The judge’s decision is the first of its kind.
A judge on Monday concluded that Johnson & Johnson, a major pharmaceutical company, has fueled Oklahoma’s opioid epidemic — and ordered the company to pay more than $570 million to help address the crisis.
The decision, from Cleveland County District Judge Thad Balkman, is the first time that a trial court has held a drugmaker accountable for the nation’s opioid epidemic, which has contributed to the more than 700,000 drug overdose deaths in the US since 1999.
It also comes at a big cost for Johnson & Johnson. By contrast, Purdue Pharma, the maker of OxyContin, agreed to pay $270 million in a settlement with Oklahoma earlier this year. The state sued several pharmaceutical companies, but Johnson & Johnson resisted settling and took the case to court.
Johnson & Johnson sells opioid products, which experts say helped fuel particularly the first wave of the opioid crisis starting in the late 1990s. The state argued that Johnson & Johnson marketed the products irresponsibly, even as the proliferation of opioid painkillers led to an increase in drug misuse, addiction, and overdoses.
The money is expected to help fund addiction treatment and other services linked to the opioid crisis.
Oklahoma is not the only state pursuing legal action; other states are also suing opioid makers and distributors. And a separate collection of about 2,000 lawsuits, largely from various levels of government, has been consolidated by a federal judge in Cleveland in an attempt to reach a landmark legal resolution to the opioid epidemic.
It’s unclear what the implication of Monday’s ruling will be for all the lawsuits, but critics of opioid companies cheered the decision. “Today’s monumental decision in Oklahoma is a critical step in setting a precedent for the largest public health crisis facing our country, bringing justice to the lives lost, and reversing the course of the addiction crisis for future generations,” Gary Mendell, founder and CEO of the advocacy group Shatterproof, said in a statement.
The hope is to not just hold Johnson & Johnson, Purdue, and others allegedly involved in the opioid epidemic accountable for the crisis, but also force them to pay for addiction treatment that could help combat the epidemic. Treatment is notoriously underfunded in the US, with experts in recent years calling on the federal government to invest tens of billions of dollars in building up treatment infrastructure. (For reference, a 2017 study from the White House Council of Economic Advisers linked a year of the opioid crisis to $500 billion in economic losses.)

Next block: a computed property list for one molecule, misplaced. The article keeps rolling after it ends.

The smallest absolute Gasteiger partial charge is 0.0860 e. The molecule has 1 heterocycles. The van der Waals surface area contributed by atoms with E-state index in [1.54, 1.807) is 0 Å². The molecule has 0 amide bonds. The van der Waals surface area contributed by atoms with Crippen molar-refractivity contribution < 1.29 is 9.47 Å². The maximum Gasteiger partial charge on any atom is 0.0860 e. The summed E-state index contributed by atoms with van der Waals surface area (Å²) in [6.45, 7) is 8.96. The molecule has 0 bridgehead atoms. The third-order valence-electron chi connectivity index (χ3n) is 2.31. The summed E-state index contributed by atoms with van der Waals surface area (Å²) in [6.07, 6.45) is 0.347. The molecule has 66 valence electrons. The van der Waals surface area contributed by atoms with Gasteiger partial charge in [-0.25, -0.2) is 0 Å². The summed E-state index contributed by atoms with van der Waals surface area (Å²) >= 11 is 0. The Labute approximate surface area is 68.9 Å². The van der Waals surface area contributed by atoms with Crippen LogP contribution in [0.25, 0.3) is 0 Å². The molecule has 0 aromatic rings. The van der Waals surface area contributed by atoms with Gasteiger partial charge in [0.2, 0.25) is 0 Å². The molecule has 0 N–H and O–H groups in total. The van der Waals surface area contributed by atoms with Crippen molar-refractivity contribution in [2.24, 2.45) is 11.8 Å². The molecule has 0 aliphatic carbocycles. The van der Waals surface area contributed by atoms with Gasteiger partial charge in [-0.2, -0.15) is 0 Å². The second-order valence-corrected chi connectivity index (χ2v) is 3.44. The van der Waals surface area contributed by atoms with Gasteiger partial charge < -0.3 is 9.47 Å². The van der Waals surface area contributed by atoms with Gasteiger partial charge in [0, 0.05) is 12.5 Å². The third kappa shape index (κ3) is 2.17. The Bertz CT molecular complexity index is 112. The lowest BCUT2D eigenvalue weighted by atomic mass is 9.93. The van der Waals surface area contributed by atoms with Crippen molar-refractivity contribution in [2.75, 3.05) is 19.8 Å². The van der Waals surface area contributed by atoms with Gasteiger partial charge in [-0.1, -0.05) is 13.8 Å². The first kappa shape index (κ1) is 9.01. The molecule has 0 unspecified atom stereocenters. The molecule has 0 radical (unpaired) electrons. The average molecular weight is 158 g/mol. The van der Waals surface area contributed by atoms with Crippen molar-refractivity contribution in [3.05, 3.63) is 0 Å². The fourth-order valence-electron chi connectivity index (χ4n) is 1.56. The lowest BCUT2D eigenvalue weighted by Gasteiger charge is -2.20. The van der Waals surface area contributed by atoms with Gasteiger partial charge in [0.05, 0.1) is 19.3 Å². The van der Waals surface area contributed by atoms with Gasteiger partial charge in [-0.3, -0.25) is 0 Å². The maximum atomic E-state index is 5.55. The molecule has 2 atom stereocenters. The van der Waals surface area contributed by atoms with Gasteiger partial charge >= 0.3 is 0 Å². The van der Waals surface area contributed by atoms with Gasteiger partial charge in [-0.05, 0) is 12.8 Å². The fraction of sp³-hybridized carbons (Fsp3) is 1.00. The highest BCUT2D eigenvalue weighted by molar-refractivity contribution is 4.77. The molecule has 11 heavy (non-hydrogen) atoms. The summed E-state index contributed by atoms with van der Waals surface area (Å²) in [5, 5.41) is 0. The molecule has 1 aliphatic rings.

Now, at least one court is forcing a drug company to pay up.
How drug companies helped cause the opioid epidemic
The opioid epidemic can be understood in three waves. In the first wave, starting in the late 1990s and early 2000s, doctors prescribed a lot of opioid painkillers. That caused the drugs to proliferate to widespread misuse and addiction — among not just patients but also friends and family of patients, teens who took the drugs from their parents’ medicine cabinets, and people who bought excess pills from the black market.
A second wave of drug overdoses took off in the 2000s when heroin flooded the illicit market, as drug dealers and traffickers took advantage of a new population of people who used opioids but had either lost access to painkillers or simply sought a better, cheaper high. And in recent years, the US has seen a third wave, as illicit fentanyls offer an even more potent, cheaper — and deadlier — alternative to heroin.
It’s the first wave that really kicked off the opioid crisis — and where opioid makers and distributors come in.
Manufacturers of the drugs misleadingly marketed opioid painkillers as safe and effective, with multiple studies tying the marketing and proliferation of opioids to misuse, addiction, and overdoses. Opioid makers like Johnson & Johnson, Purdue, Endo, Teva, and Insys are all accused of playing a role here.
As a group of public health experts explained in the Annual Review of Public Health, the companies exaggerated the benefits and safety of their products, supported advocacy groups and “education” campaigns that encouraged widespread use of opioids, and lobbied lawmakers to loosen access to the drugs.
The result: As opioid sales grew, so did addiction and overdoses.
It’s not just that the opioids were deadly; they also weren’t anywhere near as effective for chronic non-cancer pain as the companies claimed. There’s only very weak scientific evidence that opioid painkillers can effectively treat long-term chronic pain as patients grow tolerant of opioids’ effects — but there’s plenty of evidence that prolonged use can result in very bad complications, including a higher risk of addiction, overdose, and death. In short, the risks and downsides outweigh the benefits for most chronic pain patients.
Yet even as these risks became apparent over the years, drug companies continued marketing the opioids widely. So different levels of government are now trying to hold the companies responsible — and the victory in Oklahoma shows the strategy really may work.
For more on the lawsuits against opioid companies, read Vox’s explainer.
Author: German Lopez